Sonographic Appearance of Various Airway Structures
Airway examination is usually done with the patient in supine position and neck extended.
Tongue is best visualized using a low-frequency curvilinear probe. It appears as a hyperechoic structure. A patient is usually asked to appose the tongue to the palate to facilitate visualization of the palate and the anterior part of the tongue. Mid-sagittal section reveals fan-shaped or striated appearance of the tongue and is used for determination of its cross-sectional area [Figure 2a]. Axial section is used to view floor of the mouth and tongue [Figure 2b].
Epiglottis is seen as hypoechoic structure with curvilinear structure in the parasagittal section and as an inverted C on transverse view. Anterior to the epiglottis lies the pre-epiglottic space which appears hyperechoic due to presence of fat [Figure 2c].
Even though larynx and trachea are filled with air, they have good inherent soft tissue contrast which makes these structures suitable for visualization with ultrasound. The larynx lies between the hyoid bone superiorly and cricoid cartilage inferiorly. The thyroid, cricoid, and arytenoid cartilages are more echogenic than the intrinsic muscles of the larynx. Variable ossification of the laryngeal cartilages, thyroid, and cricoid cartilages causes significant difference in appearance of these structures between different patients. Tracheal rings appear as hypoechoic structures on sonography. On transverse view, it appears as an inverted U-shaped hypoechoic structure, delineated posteriorly by a linear hyperechoic air–mucosal interface and reverberation artefact, whereas in parasagittal view, it appears as “string of beads” [Figure 3].
Esophagus is difficult to visualize as it is mostly collapsed. Asking the patient to swallow eases identification.
Major Clinical Applications
Identification or prediction of difficult airway
Adhikari et al., in their pilot study of 51 patients, measured thickness of tongue and anterior neck soft tissue at the level of hyoid bone and thyrohyoid membrane using ultrasound and found soft tissue thickness at the level of hyoid bone and thyrohyoid membrane to be significant predictor in differentiating difficult from easy intubation. Ezri et al. quantified anterior neck soft tissue thickness at the level of vocal cords and suprasternal notch in obese patients. They found difficult laryngoscopy to be associated with more soft tissue at the level of vocal cords. Many other ultrasonographic parameters have been studied, namely, anterior neck soft tissue thickness at various levels and various derived ratios, but none of these parameters has attained unequivocal acceptance for this purpose.
Identification of cricothyroid membrane
This is very useful in cases of difficult airway anatomy, emergency settings, retrograde intubation, cricothyoidotomy, percutaneous tracheotomy, and so on. Apart from facilitating identification of cricothyroid membrane, it also guides in finding correct tracheal ring interspace, avoids bleeders through identification of blood vessels in proximity, and also in determination of depth from skin to target site, especially in obese patients [Figure 4].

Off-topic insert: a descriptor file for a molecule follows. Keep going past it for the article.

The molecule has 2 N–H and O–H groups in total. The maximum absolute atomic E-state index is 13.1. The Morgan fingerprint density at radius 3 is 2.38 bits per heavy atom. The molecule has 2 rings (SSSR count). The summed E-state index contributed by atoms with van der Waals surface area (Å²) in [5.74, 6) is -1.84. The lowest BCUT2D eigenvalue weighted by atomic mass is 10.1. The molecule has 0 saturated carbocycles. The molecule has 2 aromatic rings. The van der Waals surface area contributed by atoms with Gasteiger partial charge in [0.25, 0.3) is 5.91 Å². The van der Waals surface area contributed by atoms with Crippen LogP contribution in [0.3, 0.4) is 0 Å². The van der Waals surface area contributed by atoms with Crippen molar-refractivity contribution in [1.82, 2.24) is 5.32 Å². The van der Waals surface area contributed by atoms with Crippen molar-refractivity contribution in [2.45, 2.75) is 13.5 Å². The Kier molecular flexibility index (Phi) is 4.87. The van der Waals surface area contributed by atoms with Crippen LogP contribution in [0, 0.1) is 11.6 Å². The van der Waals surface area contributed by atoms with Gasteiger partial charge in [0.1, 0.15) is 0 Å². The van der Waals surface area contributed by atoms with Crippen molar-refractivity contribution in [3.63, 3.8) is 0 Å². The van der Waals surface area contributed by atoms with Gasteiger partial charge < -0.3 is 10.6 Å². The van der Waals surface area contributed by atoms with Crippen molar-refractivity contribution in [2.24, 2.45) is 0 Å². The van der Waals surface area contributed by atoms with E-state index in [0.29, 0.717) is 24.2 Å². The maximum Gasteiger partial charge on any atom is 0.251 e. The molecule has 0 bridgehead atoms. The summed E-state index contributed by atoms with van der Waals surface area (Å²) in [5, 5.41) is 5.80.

Prediction of appropriate endotracheal tube size
Subglottic area is the area with smallest upper airway diameter. The measurement of subglottic airway diameter enables determination of appropriate size endotracheal tube (ETT) and postintubation laryngeal stenosis [Figure 5]. This is especially relevant in pediatric settings where an oversize tube may lead to dangerous airway edema, whereas an undersized tube would lead to airway leaks. Ultrasound of subglottic airway has proven superior to other conventionally used formulae for ETT size prediction and prevention of multiple intubation attempts in pediatric population.
Determination of size of double-lumen tube
For this, the outer tracheal width is measured at the level just above the sternoclavicular joint [Figure 6]. This measurement is used to determine the appropriate size of double-lumen tube. This has been found to have good correlation with the widely accepted computed tomography (CT) scan–based evaluation.
Confirmation of endotracheal intubation
Capnography is considered the gold standard for verification of endotracheal location of the ETT. But there are certain conditions which warrant use of another method for ETT location confirmation, for capnography does not find much use in those situations. Anesthesiologists, being masters in airway management, should thus be familiar with this modality to rise up to the occasion should the need arise. These situations include patients with cardiopulmonary arrest, pulmonary embolism, severe bronchospasm, or technical problems with capnography. Trachea normally appears as a hyperechoic curvilinear structure with comet tail artefact and shadowing. In case of endotracheal intubation, an increase in artefact and shadowing is noted in the region of the trachea only. Esophageal intubation appears as “double tract” sign on ultrasonography [Figure 7]. An indirect method of ETT confirmation through ultrasound is by determination of bilateral lung sliding while ventilating a paralyzed patient.
Confirmation of correct ETT depth